What drives the negotiations for an Indonesia-Europe Comprehensive Economic Partnership Agreement (CEPA) in relation to investment? What would be the merits of the alternative investment protection frameworks as proposed by Indonesia? Will it be more effective in promoting a more equitable and sustainable development?
As the signing of the EU-Myanmar Investment Protection Agreement (IPA) draws near, concerns over the secrecy surrounding the agreement’s negotiations and the risks it poses abound, alongside many myths about its potential benefits.
In the volatile and fragile context of Myanmar's nascent democratic reform, investment protection treaties must not be allowed to negatively affect processes that would make Myanmar more peaceful and democratic.
Representatives of the governments of Austria, France, Finland, Germany and the Netherlands (AFFGN) tabled a proposal, in April, to establish “a multilateral agreement among the [EU] Member States […] which would replace and supersede pre-existing intra-EU BITs”. With this proposal, all EU investors would effectively be able to sue any member state at an international tribunal when they feel government regulations have undermined their (future) profits. This proposal undercuts the very basis of the European Union and is the best example of how the EU has become a vehicle for business rights at the expense of democracy.
Jennifer Franco, Hannah Twomey, Khu Khu Ju, Pietje Vervest, Tom Kramer
28 January 2016
“Land is like our vein; it is vital for our living. After our land was confiscated, we don’t know what to do for our livelihood,” says a farmer from Kachin State in Myanmar. Today many inhabitants of rural communities in Myanmar live under threat of losing their lands in a battle for resources spurred by ethnic conflict, exploitative land laws, and powerful economic actors. The existence of a legal right to the land does not translate into that right being respected in practice, and people across the country are now working to protect their right to the land.
Jennifer Franco, Jun Borras, Pietje Vervest, S. Ryan Isakson, Les Levidow
21 August 2015
Este documento de debate presenta un análisis preliminar del concepto y fenómeno de los “cultivos y las materias primas flexibles”, fundamentado en un análisis anterior e inicial y una idea resumida presentada por algunos de los autores y autoras de este trabajo.
Central and Eastern European (CEE) countries find themselves at a crossroad regarding their investment protection policies with the US. This briefing provides evidence that shows that including investment arbitration in the Transatlantic Trade and Investment Partnership (TTIP) will worsen the capacity for CEE governments to regulate.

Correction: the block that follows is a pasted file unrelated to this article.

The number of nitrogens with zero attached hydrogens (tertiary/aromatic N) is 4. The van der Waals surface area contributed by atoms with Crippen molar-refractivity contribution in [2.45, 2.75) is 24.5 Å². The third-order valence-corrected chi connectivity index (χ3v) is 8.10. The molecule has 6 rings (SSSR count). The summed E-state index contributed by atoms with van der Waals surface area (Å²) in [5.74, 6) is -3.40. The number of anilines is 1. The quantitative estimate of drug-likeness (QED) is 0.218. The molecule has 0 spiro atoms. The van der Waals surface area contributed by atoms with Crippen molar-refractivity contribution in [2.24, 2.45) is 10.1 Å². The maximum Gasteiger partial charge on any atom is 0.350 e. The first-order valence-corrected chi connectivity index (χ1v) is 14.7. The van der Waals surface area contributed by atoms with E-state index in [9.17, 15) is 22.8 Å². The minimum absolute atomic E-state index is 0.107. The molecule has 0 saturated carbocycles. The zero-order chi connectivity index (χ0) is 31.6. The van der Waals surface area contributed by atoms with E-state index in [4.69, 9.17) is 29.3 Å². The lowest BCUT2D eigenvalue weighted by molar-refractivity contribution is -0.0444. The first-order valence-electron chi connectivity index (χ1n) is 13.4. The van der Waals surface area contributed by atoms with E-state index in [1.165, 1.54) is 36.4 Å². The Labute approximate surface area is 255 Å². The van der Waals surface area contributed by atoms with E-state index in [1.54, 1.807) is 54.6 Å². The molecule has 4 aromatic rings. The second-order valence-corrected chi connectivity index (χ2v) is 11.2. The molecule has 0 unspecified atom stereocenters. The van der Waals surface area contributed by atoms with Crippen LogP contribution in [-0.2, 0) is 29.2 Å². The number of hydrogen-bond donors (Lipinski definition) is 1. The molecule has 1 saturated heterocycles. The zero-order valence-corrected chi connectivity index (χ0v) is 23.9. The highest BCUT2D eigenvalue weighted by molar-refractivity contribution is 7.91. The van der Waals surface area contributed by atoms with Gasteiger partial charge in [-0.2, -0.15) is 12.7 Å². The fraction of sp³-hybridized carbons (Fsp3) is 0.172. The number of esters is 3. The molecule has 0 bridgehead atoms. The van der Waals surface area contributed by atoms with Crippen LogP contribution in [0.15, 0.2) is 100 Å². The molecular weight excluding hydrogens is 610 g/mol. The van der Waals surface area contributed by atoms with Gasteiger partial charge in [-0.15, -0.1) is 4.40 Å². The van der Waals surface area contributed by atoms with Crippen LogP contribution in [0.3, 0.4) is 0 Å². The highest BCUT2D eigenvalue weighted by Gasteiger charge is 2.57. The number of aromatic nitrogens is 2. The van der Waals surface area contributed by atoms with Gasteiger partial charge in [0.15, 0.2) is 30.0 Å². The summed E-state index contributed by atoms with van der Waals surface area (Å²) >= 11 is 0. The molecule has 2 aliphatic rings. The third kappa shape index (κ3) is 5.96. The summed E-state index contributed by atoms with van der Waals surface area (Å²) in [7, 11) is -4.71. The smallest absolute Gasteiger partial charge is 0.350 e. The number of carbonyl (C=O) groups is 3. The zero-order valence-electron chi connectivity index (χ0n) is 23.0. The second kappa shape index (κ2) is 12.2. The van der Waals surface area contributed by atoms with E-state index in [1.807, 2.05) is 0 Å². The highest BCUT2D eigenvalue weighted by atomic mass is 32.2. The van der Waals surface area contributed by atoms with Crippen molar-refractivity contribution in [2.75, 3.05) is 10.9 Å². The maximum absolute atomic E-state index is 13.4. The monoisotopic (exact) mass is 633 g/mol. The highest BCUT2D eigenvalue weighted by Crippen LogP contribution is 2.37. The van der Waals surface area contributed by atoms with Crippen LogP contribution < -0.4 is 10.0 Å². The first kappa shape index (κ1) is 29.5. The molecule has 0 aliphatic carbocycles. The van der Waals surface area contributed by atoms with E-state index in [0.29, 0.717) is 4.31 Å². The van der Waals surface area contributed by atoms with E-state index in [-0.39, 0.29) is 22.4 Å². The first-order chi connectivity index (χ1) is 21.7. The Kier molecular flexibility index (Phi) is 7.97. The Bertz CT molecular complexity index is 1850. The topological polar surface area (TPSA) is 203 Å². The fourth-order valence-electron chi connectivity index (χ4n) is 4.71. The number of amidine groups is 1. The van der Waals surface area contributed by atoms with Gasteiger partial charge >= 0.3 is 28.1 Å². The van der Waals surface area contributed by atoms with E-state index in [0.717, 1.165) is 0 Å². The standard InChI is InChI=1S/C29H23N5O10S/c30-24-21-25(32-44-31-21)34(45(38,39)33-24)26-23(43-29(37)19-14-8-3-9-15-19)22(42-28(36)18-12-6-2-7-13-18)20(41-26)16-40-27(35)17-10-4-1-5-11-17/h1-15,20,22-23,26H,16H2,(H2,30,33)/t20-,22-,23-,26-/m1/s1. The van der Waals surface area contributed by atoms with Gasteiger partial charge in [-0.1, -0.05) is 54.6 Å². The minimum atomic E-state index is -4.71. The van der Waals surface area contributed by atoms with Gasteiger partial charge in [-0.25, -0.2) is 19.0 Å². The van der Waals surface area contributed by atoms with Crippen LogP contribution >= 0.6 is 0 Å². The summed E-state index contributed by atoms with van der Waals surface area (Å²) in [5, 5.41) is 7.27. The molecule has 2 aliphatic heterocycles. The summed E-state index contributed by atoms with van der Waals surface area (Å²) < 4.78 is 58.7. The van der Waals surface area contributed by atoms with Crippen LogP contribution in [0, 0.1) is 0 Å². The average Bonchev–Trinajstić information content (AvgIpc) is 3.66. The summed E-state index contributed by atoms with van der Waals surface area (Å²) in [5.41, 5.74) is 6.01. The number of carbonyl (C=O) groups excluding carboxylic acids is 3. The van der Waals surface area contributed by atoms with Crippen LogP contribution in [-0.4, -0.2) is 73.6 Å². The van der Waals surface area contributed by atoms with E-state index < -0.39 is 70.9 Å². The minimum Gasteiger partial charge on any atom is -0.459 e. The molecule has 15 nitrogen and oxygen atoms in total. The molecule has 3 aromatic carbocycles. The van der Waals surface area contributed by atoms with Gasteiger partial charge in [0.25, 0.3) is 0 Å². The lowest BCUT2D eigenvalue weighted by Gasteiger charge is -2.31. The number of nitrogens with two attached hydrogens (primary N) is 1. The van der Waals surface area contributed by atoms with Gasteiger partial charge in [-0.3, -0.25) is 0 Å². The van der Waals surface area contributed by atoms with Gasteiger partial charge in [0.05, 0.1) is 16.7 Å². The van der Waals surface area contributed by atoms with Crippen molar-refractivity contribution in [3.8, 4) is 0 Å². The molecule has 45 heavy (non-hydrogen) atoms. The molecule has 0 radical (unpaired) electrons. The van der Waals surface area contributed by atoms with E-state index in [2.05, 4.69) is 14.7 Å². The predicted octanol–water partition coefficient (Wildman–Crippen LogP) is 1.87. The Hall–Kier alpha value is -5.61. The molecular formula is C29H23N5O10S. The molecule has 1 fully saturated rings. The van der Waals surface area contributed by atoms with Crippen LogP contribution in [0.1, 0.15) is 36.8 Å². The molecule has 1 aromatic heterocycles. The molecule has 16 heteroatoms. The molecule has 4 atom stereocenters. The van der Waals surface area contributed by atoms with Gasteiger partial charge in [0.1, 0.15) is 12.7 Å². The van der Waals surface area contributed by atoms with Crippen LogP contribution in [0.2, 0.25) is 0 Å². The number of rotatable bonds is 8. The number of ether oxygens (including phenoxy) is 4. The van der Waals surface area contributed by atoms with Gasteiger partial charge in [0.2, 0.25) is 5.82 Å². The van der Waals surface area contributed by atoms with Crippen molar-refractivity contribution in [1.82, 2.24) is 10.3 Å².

La cláusula de ‘solución de controversias entre inversores y Estados’ (SCIE) que incluyen muchos tratados comerciales garantizan una amplia protección a los inversores y limitan la capacidad de los Gobiernos para promulgar leyes agrarias progresistas.
Cecilia Olivet, Pietje Vervest, Pia Eberhardt, Fabian Flues
15 April 2015
In response to growing public criticism of international investment law, a new lobby group has emerged, EFILA, seeking to influence European officials. This briefing exposes how EFILA represents an attempt by the arbitration industry to fend off much-needed reforms in order to protect a highly lucrative business.
Jennifer Franco, Pietje Vervest, Tom Kramer, Alberto Alonso-Fradejas, Hannah Twomey
16 February 2015
Myanmar's National Land Use Policy promises to make profound changes to the current economic, social, and political-institutional landscape. This is an important and bold step, but its impact will depend on how it addresses the often “messy” details of actual land based social relations.
Pietje Vervest, Hilde van der Pas, Roos van Os, Roeline Knottnerus
27 January 2015
Dutch investment treaties (BITs) are frequently used by foreign companies to sue governments in the North and South for policies that might harm their future profits. 75% of these cases were brought by mailbox companies with no real economic substance in the Netherlands, making use of the vast web of Dutch BITs and the rights and protection given to foreign investors.
The investor-state dispute settlement (ISDS) clause present in many trade treaties give investors far-reaching protection, curtailing governments’ ability to regulate for progressive agrarian and agricultural policies and reinforcing the notion of land as a commodity.
Pietje Vervest, Mariette van Huijstee, Anne van Schaik, Anne Schuit
23 July 2014
Vorige maand werd een resolutie door de Mensenrechtenraad van de VN aangenomen dat zou kunnen leiden tot een internationaal bindend instrument over bedrijven en mensenrechten. Hoewel Europa en de VS zich hier sterk tegen hebben verzet, zou Nederland zich juist in moeten zetten om straffeloosheid van bedrijven aan te pakken, met een ‘smart mix’ van juridische en niet juridische instrumenten. Dat schrijven Anne Schuit (SOMO), Mariette van Huijstee (SOMO), Pietje Vervest (TNI) en Anne van Schaik (Friends of the Earth Europe) van Fair Green and Global Alliance.
Pietje Vervest, Timothé Feodoroff, Giorgina Garibotto et al.
06 March 2014
A briefing that explores how a trade agreement currently being negotiated between the US and the EU could open the way to multi-billion euro lawsuits from companies wanting to expand “fracking” for shale gas and oil.
Cecilia Olivet, Pietje Vervest, Giorgina Garibotto et al.
01 February 2013
This beginners' guide provides a critical perspective on EU’s trade and investment policies and the business interests they serve. TNI worked on the guide with a Europe-wide network of trade activists, belonging to the Seattle to Brussels network.